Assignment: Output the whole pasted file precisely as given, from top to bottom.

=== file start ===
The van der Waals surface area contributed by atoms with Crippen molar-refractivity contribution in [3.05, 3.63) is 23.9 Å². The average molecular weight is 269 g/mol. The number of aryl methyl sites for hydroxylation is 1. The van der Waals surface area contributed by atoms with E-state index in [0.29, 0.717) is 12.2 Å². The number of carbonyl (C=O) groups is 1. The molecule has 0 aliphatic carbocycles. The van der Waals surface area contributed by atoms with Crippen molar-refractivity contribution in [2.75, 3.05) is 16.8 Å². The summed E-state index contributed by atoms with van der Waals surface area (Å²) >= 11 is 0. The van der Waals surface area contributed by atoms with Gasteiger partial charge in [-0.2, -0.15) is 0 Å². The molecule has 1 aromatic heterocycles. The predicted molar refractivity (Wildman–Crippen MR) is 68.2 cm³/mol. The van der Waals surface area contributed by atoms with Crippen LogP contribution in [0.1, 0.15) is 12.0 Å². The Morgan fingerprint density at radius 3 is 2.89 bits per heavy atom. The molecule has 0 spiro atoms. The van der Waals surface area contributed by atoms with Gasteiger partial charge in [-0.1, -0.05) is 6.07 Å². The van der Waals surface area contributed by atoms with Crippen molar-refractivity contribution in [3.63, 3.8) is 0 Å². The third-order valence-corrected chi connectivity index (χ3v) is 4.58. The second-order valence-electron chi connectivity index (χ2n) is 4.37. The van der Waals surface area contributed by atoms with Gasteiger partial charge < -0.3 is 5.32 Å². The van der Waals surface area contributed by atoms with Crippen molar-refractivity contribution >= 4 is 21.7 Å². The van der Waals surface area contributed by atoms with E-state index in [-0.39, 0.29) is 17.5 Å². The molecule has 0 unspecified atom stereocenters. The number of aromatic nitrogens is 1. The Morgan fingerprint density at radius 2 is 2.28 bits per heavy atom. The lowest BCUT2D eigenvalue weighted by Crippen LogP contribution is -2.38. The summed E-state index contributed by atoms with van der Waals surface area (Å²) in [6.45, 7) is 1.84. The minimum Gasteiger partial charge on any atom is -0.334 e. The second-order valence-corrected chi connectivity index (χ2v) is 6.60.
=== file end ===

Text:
The van der Waals surface area contributed by atoms with Crippen molar-refractivity contribution in [3.05, 3.63) is 23.9 Å². The average molecular weight is 269 g/mol. The number of aryl methyl sites for hydroxylation is 1. The van der Waals surface area contributed by atoms with E-state index in [0.29, 0.717) is 12.2 Å². The number of carbonyl (C=O) groups is 1. The molecule has 0 aliphatic carbocycles. The van der Waals surface area contributed by atoms with Crippen molar-refractivity contribution in [2.75, 3.05) is 16.8 Å². The summed E-state index contributed by atoms with van der Waals surface area (Å²) >= 11 is 0. The van der Waals surface area contributed by atoms with Gasteiger partial charge in [-0.2, -0.15) is 0 Å². The molecule has 1 aromatic heterocycles. The predicted molar refractivity (Wildman–Crippen MR) is 68.2 cm³/mol. The van der Waals surface area contributed by atoms with Crippen LogP contribution in [0.1, 0.15) is 12.0 Å². The Morgan fingerprint density at radius 3 is 2.89 bits per heavy atom. The molecule has 0 spiro atoms. The van der Waals surface area contributed by atoms with Gasteiger partial charge in [-0.1, -0.05) is 6.07 Å². The van der Waals surface area contributed by atoms with Crippen molar-refractivity contribution in [3.63, 3.8) is 0 Å². The third-order valence-corrected chi connectivity index (χ3v) is 4.58. The second-order valence-electron chi connectivity index (χ2n) is 4.37. The van der Waals surface area contributed by atoms with Gasteiger partial charge < -0.3 is 5.32 Å². The van der Waals surface area contributed by atoms with Crippen molar-refractivity contribution >= 4 is 21.7 Å². The van der Waals surface area contributed by atoms with E-state index in [-0.39, 0.29) is 17.5 Å². The molecule has 0 unspecified atom stereocenters. The number of aromatic nitrogens is 1. The Morgan fingerprint density at radius 2 is 2.28 bits per heavy atom. The lowest BCUT2D eigenvalue weighted by Crippen LogP contribution is -2.38. The summed E-state index contributed by atoms with van der Waals surface area (Å²) in [6.45, 7) is 1.84. The minimum Gasteiger partial charge on any atom is -0.334 e. The second-order valence-corrected chi connectivity index (χ2v) is 6.60.